Flowers, fresh air, convertibles and sunshine — these are a few of our favorite Spring things.
While we hate to harsh anyone’s mellow, including our own, it’s important to note that some of these things can spell trouble for pets.
The ASPCA Animal Poison Control Center (APCC) handled 199,000 cases in 2017, and some springtime toxins were among the most frequent pet dangers they were asked about. Visit their website to see the full list.
We consulted Dr. Tina Wismer, medical director for the APCC, for her best tips for keeping pets safe this season, and she stressed that attention to detail could prevent a worst-case scenario.
“It can be the seemingly little things – like remembering to close the cabinet door – that make a life or death difference for the animals we share our homes and lives with,” Wismer says. “Many of us look forward to springtime, but for pet parents, it also means being particularly vigilant about things that could harm their animals – such as plants, garden products, insecticides, cleaning products, and open windows.”
Read on for potentials hazards around your home and beyond.
Secure all cleaning products. It may seem like a good time to open all the windows and scrub down those dirty surfaces, but make sure your pets are nowhere near the cleaners or chemicals you’re using to spring clean, or worse, ingest any of them. Wismer says that these types of household items accounted for over 17,100 cases for the APCC, making them the sixth-ranked category on the top toxins list.
Protect pets from dangerous garden products. Fertilizers, insecticides and herbicides may be great for greenery but they can be death traps for animals. Insecticides ranked seventh on the toxins list, with over 13,300 cases, and fertilizers, herbicides, and soil enhancers were number ten, with over 5,000 cases handled by the APCC. Wismer says it’s important to carefully follow the directions on product labels and store all of these items in safe, pet-free places.
Nix poisonous plants. Flowers and plants sure are pretty, but some of them can be silent killers. Plants were the ninth item on the top toxins list and made up over 10,700 cases. “This includes landscaping plants, houseplants, and bouquets. While lilies are particularly dangerous for cats, Sago Palm and Oleander plants continue to be dangerous to both dogs and cats,” Wismer says. Visit the ASPCA’s website for their full list of toxic and non-toxic plants.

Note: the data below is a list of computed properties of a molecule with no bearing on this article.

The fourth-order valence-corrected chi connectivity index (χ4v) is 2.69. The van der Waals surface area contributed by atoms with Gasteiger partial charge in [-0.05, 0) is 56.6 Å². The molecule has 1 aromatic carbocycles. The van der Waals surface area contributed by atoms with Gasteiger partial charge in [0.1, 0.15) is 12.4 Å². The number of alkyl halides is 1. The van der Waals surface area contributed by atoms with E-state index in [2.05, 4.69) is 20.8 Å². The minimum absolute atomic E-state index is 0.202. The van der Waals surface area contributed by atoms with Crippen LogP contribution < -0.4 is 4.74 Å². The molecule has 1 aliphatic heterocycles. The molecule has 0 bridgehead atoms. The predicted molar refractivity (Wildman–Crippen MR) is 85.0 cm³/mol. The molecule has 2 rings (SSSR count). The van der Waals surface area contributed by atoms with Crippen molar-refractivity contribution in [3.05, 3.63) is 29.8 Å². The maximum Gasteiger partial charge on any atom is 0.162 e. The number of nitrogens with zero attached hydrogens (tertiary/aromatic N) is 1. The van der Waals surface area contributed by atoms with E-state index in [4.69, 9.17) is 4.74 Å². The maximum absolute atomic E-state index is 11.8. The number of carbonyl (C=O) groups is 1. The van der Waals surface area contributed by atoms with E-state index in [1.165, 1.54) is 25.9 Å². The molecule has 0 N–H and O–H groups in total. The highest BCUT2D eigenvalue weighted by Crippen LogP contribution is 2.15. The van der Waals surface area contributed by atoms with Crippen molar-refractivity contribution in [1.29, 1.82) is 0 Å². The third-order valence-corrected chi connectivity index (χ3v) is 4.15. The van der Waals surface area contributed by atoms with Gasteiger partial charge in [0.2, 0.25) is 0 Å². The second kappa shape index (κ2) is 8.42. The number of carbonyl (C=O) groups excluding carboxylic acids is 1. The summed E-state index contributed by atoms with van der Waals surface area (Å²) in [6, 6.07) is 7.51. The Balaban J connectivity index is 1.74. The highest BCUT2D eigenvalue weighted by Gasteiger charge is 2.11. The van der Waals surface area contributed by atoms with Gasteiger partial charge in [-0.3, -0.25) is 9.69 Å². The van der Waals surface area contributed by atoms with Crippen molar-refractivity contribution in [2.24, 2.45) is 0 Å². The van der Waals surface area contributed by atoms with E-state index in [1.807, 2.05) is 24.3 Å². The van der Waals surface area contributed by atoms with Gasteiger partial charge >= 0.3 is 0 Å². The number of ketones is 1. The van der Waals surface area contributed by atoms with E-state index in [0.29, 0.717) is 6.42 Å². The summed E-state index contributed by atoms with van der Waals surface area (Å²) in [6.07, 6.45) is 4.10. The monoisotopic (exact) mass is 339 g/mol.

Windows need screens. You love the breeze in your hair, and so does your cat. But if kitty’s not careful he could fall victim, literally, to High-Rise Syndrome, by falling through an open window without realizing just how high up he is. Always be sure sturdy screens are present in each window in your home to protect pets from falls.
Car safety can save lives. This goes without saying: you can drive way better without a dog in your lap. Things can happen quickly on the road, so make sure your dog or cat is secure in a crate, pet carrier or with a seatbelt harness — which will also protect your pet if windows are open or convertible tops are down.
Bugs bother pets, too. Because mosquitos play a major role in the spread of heartworm disease, now is the time to make sure your furry friend is taking a heartworm preventative. Flea and tick control is also advised. The ASPCA says that a veterinarian can help you decide on methods that work for you and your pet.
Easter goodies can cause harm. The Easter Bunny needs to ditch these common holiday staples, stat: chocolate, plastic basket grass and Easter lilies because all are dangerous to pets. Lilies can kill kitties, plastic grass can cause vomiting and dehydration, the ASPCA says, and chocolate is toxic if ingested by cats and dogs.
Identification is key. The thing about Spring is, everyone is outside more. For that very reason the ASPCA suggests that you make sure your furry BFF is easily identifiable should the two of you ever be separated out there. Collar tags and microchips should have the most up-to-date information to ensure a happy reunion.
For more spring safety tips from the ASPCA, visit their website.
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